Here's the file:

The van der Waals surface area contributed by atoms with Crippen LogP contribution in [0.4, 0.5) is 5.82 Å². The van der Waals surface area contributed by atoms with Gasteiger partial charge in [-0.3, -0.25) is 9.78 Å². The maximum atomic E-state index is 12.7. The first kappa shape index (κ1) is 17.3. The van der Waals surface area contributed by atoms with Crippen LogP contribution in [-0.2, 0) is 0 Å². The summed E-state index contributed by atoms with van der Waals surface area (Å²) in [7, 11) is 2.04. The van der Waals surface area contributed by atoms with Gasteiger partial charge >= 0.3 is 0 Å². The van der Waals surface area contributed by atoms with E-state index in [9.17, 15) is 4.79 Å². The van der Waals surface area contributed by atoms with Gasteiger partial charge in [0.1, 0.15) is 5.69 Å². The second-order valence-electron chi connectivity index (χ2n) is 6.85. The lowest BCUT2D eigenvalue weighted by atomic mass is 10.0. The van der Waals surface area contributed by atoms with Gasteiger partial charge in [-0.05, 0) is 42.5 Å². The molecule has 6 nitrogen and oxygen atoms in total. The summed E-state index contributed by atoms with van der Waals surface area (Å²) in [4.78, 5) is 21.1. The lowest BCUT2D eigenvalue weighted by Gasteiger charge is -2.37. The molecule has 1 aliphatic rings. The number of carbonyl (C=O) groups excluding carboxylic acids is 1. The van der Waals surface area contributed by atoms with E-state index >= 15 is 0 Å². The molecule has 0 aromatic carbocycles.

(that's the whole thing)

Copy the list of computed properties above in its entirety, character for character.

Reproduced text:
The van der Waals surface area contributed by atoms with Crippen LogP contribution in [0.4, 0.5) is 5.82 Å². The van der Waals surface area contributed by atoms with Gasteiger partial charge in [-0.3, -0.25) is 9.78 Å². The maximum atomic E-state index is 12.7. The first kappa shape index (κ1) is 17.3. The van der Waals surface area contributed by atoms with Crippen LogP contribution in [-0.2, 0) is 0 Å². The summed E-state index contributed by atoms with van der Waals surface area (Å²) in [7, 11) is 2.04. The van der Waals surface area contributed by atoms with Gasteiger partial charge >= 0.3 is 0 Å². The van der Waals surface area contributed by atoms with E-state index in [9.17, 15) is 4.79 Å². The van der Waals surface area contributed by atoms with Gasteiger partial charge in [0.1, 0.15) is 5.69 Å². The second-order valence-electron chi connectivity index (χ2n) is 6.85. The lowest BCUT2D eigenvalue weighted by atomic mass is 10.0. The van der Waals surface area contributed by atoms with Gasteiger partial charge in [-0.05, 0) is 42.5 Å². The molecule has 6 nitrogen and oxygen atoms in total. The summed E-state index contributed by atoms with van der Waals surface area (Å²) in [4.78, 5) is 21.1. The lowest BCUT2D eigenvalue weighted by Gasteiger charge is -2.37. The molecule has 1 aliphatic rings. The number of carbonyl (C=O) groups excluding carboxylic acids is 1. The van der Waals surface area contributed by atoms with E-state index >= 15 is 0 Å². The molecule has 0 aromatic carbocycles.